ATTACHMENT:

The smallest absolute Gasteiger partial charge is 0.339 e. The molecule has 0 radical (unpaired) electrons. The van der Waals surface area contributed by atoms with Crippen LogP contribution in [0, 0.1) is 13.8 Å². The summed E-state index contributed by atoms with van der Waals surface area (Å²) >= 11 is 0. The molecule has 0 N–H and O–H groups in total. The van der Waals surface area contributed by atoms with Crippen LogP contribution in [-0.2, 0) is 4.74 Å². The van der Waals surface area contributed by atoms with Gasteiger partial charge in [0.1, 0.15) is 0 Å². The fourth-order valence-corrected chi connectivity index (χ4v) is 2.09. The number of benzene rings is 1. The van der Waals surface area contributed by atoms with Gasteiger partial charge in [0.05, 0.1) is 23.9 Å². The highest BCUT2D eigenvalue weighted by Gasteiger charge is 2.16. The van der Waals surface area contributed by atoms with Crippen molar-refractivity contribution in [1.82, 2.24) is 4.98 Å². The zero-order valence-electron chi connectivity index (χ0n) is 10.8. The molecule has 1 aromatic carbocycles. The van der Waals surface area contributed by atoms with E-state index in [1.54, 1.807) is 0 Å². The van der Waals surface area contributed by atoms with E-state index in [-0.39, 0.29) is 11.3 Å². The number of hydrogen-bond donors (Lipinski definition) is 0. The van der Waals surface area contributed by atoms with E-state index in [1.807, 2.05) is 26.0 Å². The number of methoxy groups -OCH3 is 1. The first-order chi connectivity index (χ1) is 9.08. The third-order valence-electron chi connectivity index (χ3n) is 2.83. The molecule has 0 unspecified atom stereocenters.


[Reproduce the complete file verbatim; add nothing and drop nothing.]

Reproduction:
The smallest absolute Gasteiger partial charge is 0.339 e. The molecule has 0 radical (unpaired) electrons. The van der Waals surface area contributed by atoms with Crippen LogP contribution in [0, 0.1) is 13.8 Å². The summed E-state index contributed by atoms with van der Waals surface area (Å²) >= 11 is 0. The molecule has 0 N–H and O–H groups in total. The van der Waals surface area contributed by atoms with Crippen LogP contribution in [-0.2, 0) is 4.74 Å². The van der Waals surface area contributed by atoms with Gasteiger partial charge in [0.1, 0.15) is 0 Å². The fourth-order valence-corrected chi connectivity index (χ4v) is 2.09. The number of benzene rings is 1. The van der Waals surface area contributed by atoms with Gasteiger partial charge in [0.05, 0.1) is 23.9 Å². The highest BCUT2D eigenvalue weighted by Gasteiger charge is 2.16. The van der Waals surface area contributed by atoms with Crippen molar-refractivity contribution in [1.82, 2.24) is 4.98 Å². The zero-order valence-electron chi connectivity index (χ0n) is 10.8. The molecule has 1 aromatic carbocycles. The van der Waals surface area contributed by atoms with E-state index in [1.54, 1.807) is 0 Å². The van der Waals surface area contributed by atoms with E-state index in [-0.39, 0.29) is 11.3 Å². The number of hydrogen-bond donors (Lipinski definition) is 0. The van der Waals surface area contributed by atoms with E-state index in [1.807, 2.05) is 26.0 Å². The number of methoxy groups -OCH3 is 1. The first-order chi connectivity index (χ1) is 9.08. The third-order valence-electron chi connectivity index (χ3n) is 2.83. The molecule has 0 unspecified atom stereocenters.